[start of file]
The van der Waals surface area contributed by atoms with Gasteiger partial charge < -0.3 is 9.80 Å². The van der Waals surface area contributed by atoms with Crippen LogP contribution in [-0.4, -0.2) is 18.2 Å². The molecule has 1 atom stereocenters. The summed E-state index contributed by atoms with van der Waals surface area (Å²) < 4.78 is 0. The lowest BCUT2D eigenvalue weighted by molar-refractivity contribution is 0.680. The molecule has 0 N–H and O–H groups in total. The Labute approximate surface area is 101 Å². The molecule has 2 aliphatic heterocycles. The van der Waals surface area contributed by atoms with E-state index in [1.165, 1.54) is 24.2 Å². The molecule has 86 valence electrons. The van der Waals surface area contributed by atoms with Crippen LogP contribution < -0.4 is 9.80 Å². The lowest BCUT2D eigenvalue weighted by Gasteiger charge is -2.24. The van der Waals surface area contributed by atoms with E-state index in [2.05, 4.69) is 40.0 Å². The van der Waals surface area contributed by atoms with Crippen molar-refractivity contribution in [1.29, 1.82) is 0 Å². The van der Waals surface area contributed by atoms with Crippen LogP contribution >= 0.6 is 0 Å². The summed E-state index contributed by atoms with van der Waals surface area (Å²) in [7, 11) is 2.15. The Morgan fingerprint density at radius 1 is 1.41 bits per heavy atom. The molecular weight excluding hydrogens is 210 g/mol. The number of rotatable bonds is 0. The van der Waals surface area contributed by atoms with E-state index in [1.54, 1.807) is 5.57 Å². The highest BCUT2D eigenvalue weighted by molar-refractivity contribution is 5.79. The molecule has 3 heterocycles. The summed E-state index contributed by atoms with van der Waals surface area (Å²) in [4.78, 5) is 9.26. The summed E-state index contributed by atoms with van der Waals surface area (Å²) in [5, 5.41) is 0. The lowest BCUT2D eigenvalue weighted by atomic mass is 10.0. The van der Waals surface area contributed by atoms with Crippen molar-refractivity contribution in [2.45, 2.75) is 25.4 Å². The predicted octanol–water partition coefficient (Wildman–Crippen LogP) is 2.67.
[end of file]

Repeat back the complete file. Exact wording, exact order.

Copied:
The van der Waals surface area contributed by atoms with Gasteiger partial charge < -0.3 is 9.80 Å². The van der Waals surface area contributed by atoms with Crippen LogP contribution in [-0.4, -0.2) is 18.2 Å². The molecule has 1 atom stereocenters. The summed E-state index contributed by atoms with van der Waals surface area (Å²) < 4.78 is 0. The lowest BCUT2D eigenvalue weighted by molar-refractivity contribution is 0.680. The molecule has 0 N–H and O–H groups in total. The Labute approximate surface area is 101 Å². The molecule has 2 aliphatic heterocycles. The van der Waals surface area contributed by atoms with E-state index in [1.165, 1.54) is 24.2 Å². The molecule has 86 valence electrons. The van der Waals surface area contributed by atoms with Crippen LogP contribution < -0.4 is 9.80 Å². The lowest BCUT2D eigenvalue weighted by Gasteiger charge is -2.24. The van der Waals surface area contributed by atoms with E-state index in [2.05, 4.69) is 40.0 Å². The van der Waals surface area contributed by atoms with Crippen molar-refractivity contribution in [1.29, 1.82) is 0 Å². The van der Waals surface area contributed by atoms with Crippen LogP contribution >= 0.6 is 0 Å². The summed E-state index contributed by atoms with van der Waals surface area (Å²) in [7, 11) is 2.15. The Morgan fingerprint density at radius 1 is 1.41 bits per heavy atom. The molecular weight excluding hydrogens is 210 g/mol. The number of rotatable bonds is 0. The van der Waals surface area contributed by atoms with E-state index in [1.54, 1.807) is 5.57 Å². The highest BCUT2D eigenvalue weighted by molar-refractivity contribution is 5.79. The molecule has 3 heterocycles. The summed E-state index contributed by atoms with van der Waals surface area (Å²) in [4.78, 5) is 9.26. The summed E-state index contributed by atoms with van der Waals surface area (Å²) in [5, 5.41) is 0. The lowest BCUT2D eigenvalue weighted by atomic mass is 10.0. The van der Waals surface area contributed by atoms with Crippen molar-refractivity contribution in [2.45, 2.75) is 25.4 Å². The predicted octanol–water partition coefficient (Wildman–Crippen LogP) is 2.67.